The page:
Former President Jimmy Carter was jogging through New York City one day in 1984—three years after he left the White House—when he passed by a Habitat for Humanity build. In that moment, he had a life-altering realization: In his post-presidency years, he and Rosalynn could bring attention to the need for affordable housing.
Despite the slew of perks that former presidents enjoy, Carter lived a humble life after leaving the presidency. The couple had lived in the same modest ranch home in Plains, Georgia, since 1961 (and still live in that house to this day). The man who called the same address home through his career as a state senator, governor, United States president and former president certainly understood the stability and security inherent in having a home of one’s own.
True to his word, the former president led a group of volunteers to New York City to renovate the 19-unit Mascot Flats apartments. Through that simple act, the Jimmy Carter housing project, known officially as the Carter Work Project, was born.
For the next 35 years, the Carters would be a familiar and well-known feature on the annual build.
Building a sense of security
For the 14,000 families in St. Joseph’s County, Indiana, who pay 50% or more of their income for housing, the dream of homeownership can seem impossible. Yet the benefits of owning a home go beyond the financial.
Ambera Pruitt understands this well. Growing up, her family rented, which meant they moved often. So when she considered her living situation, she prioritized the stability and routine that homeownership offers. She believes they’re essential to allowing people to thrive.
For years, though, the goal of owning a home was out of reach. That is, until the Carter Work Project came to town. Through an extensive process of applications, classes and volunteer work on-site—a 250-hour commitment commonly known as “sweat equity”—homeownership is becoming a reality for people like Pruitt.
In 2018, in this small community on the outskirts of the University of Notre Dame, she and 21 other families became homeowners. Carter (already well into his 90s), Rosalynn, country music stars Trisha Yearwood and Garth Brooks, and TV personality David Letterman led more than 1,000 volunteers through the build that gave those lucky residents a place to call their own.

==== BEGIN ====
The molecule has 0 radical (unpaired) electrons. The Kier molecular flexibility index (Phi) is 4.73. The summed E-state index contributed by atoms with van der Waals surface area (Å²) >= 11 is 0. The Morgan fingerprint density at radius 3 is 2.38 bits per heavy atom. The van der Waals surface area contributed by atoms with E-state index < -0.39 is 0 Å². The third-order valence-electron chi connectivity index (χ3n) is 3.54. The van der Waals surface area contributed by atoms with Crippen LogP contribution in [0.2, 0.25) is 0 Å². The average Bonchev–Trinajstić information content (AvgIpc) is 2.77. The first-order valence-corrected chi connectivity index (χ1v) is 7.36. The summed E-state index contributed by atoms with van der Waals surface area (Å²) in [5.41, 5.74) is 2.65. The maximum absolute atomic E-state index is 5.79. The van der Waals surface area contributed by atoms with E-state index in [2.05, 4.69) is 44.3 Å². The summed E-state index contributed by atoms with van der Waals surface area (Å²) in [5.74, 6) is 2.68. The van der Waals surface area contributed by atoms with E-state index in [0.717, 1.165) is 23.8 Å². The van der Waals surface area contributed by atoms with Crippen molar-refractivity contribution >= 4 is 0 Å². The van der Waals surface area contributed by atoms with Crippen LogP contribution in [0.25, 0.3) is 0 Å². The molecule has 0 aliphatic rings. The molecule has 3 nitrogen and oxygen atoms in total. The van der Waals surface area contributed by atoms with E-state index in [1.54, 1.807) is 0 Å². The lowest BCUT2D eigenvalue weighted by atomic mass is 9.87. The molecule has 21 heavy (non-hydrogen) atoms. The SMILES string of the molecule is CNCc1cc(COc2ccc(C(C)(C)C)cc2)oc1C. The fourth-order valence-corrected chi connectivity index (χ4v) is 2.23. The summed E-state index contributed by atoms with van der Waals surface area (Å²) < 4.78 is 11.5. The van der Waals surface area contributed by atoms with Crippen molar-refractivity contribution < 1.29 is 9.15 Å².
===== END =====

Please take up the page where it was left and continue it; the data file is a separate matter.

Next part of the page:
Today, Pruitt, her daughters and their adopted dogs live in the Fields of Highland neighborhood, where her children have friends and where neighbors watch out for one another’s kids. Many went through the Habitat for Humanity experience together, so they know and trust one another. “The neighborhood is my family,” she says, “and Habitat facilitated that.”
An inspiration for all
Prior to 2018, Nusrat Zahan and her son lived in a small apartment where, she says, her son was getting older but had nowhere to grow. As a homeowner who participated in the St. Joseph’s County build, she appreciates the way a single act of kindness can inspire the masses.
In building these homes with Habitat for Humanity, Carter was the spark that lit a fiery passion for the work in others.
“People, for nothing in return, were helping people own a home,” Zahan says, giving much credit to the volunteers, many of whom return year after year for this working vacation. “What a humble and selfless act of kindness! And this is all because of the president’s inspiration.”
Jim Williams, CEO of Habitat for Humanity of St. Joseph’s County, says the workers themselves are an inspiration—and a sight to behold. “There’s nothing like 1,000 Habitat volunteers on the job site at the same time,” he says. “The sounds of hundreds of hammers pounding nails at the same time. … What a wonderful sound that is when you know what it represents.”
He also credits much of the project’s success to those after whom it was named. “We smile when we hear people talk about President Carter,” he says. “He leveraged his time in the White House to do something even more significant after his presidency. People know him as a former president, of course, but even more so through his work with Habitat.”
The weight of the Carters’ influence on the build crystallized for Pruitt as the project came to a close. Her final task was to put the address plate on her house. She’d worked all week long, on her home and on her neighbors’, assisting with siding, cabinets, floors and roofs, but by the time she held that drill in her hands for the final task, she was in tears. “There are doors and windows and rooms,” she says. “This is my home. You feel all the emotions, but the strongest one is love.”
When a friend encouraged Erica Roman Rittle to apply to Habitat in Greater Nashville, her husband was initially hesitant. But after learning that he and his wife would spend 280 hours helping build their own home (along with neighbors’ homes), volunteering at the Habitat for Humanity ReStore and attending classes on subjects such as financial literacy, home maintenance and emergency preparedness, his opinion changed. “We knew we were going to work hard for it and pay for the home we have,” says Neil Rittle.
Pruitt, too, valued the ability to contribute to the building process. “Anything worth having is worth working for,” she says. “The only thing better than free is what I have. My sweat and tears go into this … and you treat it differently when you have to work for it, when it’s not handed to you.”
It’s no surprise, then, that the former president shared their view. After all, he didn’t simply raise money to buy the houses, gifting them to those in need like a hands-off benefactor. He clipped on his tool belt and got to work.